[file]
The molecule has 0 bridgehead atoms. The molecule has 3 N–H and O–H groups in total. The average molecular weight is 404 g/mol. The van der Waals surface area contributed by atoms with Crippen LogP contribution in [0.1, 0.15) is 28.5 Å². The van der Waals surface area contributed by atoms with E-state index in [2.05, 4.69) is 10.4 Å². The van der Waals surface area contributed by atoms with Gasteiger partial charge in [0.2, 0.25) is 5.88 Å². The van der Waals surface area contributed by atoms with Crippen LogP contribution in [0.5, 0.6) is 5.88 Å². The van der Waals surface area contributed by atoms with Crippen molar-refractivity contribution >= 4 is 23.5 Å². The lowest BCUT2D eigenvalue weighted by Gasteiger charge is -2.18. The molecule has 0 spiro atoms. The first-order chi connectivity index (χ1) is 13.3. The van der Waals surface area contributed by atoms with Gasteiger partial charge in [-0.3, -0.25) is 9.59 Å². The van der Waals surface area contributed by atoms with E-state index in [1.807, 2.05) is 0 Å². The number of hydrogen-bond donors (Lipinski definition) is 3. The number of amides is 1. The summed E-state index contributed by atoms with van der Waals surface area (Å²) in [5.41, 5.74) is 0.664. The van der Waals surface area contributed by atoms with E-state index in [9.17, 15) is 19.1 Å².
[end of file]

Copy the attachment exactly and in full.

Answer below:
The molecule has 0 bridgehead atoms. The molecule has 3 N–H and O–H groups in total. The average molecular weight is 404 g/mol. The van der Waals surface area contributed by atoms with Crippen LogP contribution in [0.1, 0.15) is 28.5 Å². The van der Waals surface area contributed by atoms with E-state index in [2.05, 4.69) is 10.4 Å². The van der Waals surface area contributed by atoms with Gasteiger partial charge in [0.2, 0.25) is 5.88 Å². The van der Waals surface area contributed by atoms with Crippen LogP contribution in [0.5, 0.6) is 5.88 Å². The van der Waals surface area contributed by atoms with Crippen molar-refractivity contribution >= 4 is 23.5 Å². The lowest BCUT2D eigenvalue weighted by Gasteiger charge is -2.18. The molecule has 0 spiro atoms. The first-order chi connectivity index (χ1) is 13.3. The van der Waals surface area contributed by atoms with Gasteiger partial charge in [-0.3, -0.25) is 9.59 Å². The van der Waals surface area contributed by atoms with E-state index in [1.807, 2.05) is 0 Å². The number of hydrogen-bond donors (Lipinski definition) is 3. The number of amides is 1. The summed E-state index contributed by atoms with van der Waals surface area (Å²) in [5.41, 5.74) is 0.664. The van der Waals surface area contributed by atoms with E-state index in [9.17, 15) is 19.1 Å².